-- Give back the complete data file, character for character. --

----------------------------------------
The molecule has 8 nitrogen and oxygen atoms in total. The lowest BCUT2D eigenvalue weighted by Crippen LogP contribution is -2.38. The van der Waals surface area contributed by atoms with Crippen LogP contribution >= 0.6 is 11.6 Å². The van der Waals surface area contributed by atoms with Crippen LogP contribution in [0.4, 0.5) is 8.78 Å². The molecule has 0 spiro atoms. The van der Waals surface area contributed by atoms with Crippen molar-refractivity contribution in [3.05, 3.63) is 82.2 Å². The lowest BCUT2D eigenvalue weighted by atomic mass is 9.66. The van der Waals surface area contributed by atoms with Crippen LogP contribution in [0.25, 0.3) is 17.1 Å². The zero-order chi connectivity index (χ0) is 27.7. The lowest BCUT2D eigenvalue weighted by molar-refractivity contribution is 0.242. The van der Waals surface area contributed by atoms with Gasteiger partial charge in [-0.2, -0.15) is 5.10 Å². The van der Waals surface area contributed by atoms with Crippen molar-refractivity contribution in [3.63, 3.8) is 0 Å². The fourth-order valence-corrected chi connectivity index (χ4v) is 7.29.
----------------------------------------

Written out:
The molecule has 8 nitrogen and oxygen atoms in total. The lowest BCUT2D eigenvalue weighted by Crippen LogP contribution is -2.38. The van der Waals surface area contributed by atoms with Crippen LogP contribution >= 0.6 is 11.6 Å². The van der Waals surface area contributed by atoms with Crippen LogP contribution in [0.4, 0.5) is 8.78 Å². The molecule has 0 spiro atoms. The van der Waals surface area contributed by atoms with Crippen molar-refractivity contribution in [3.05, 3.63) is 82.2 Å². The lowest BCUT2D eigenvalue weighted by atomic mass is 9.66. The van der Waals surface area contributed by atoms with Crippen LogP contribution in [0.25, 0.3) is 17.1 Å². The zero-order chi connectivity index (χ0) is 27.7. The lowest BCUT2D eigenvalue weighted by molar-refractivity contribution is 0.242. The van der Waals surface area contributed by atoms with Gasteiger partial charge in [-0.2, -0.15) is 5.10 Å². The van der Waals surface area contributed by atoms with Crippen molar-refractivity contribution in [3.63, 3.8) is 0 Å². The fourth-order valence-corrected chi connectivity index (χ4v) is 7.29.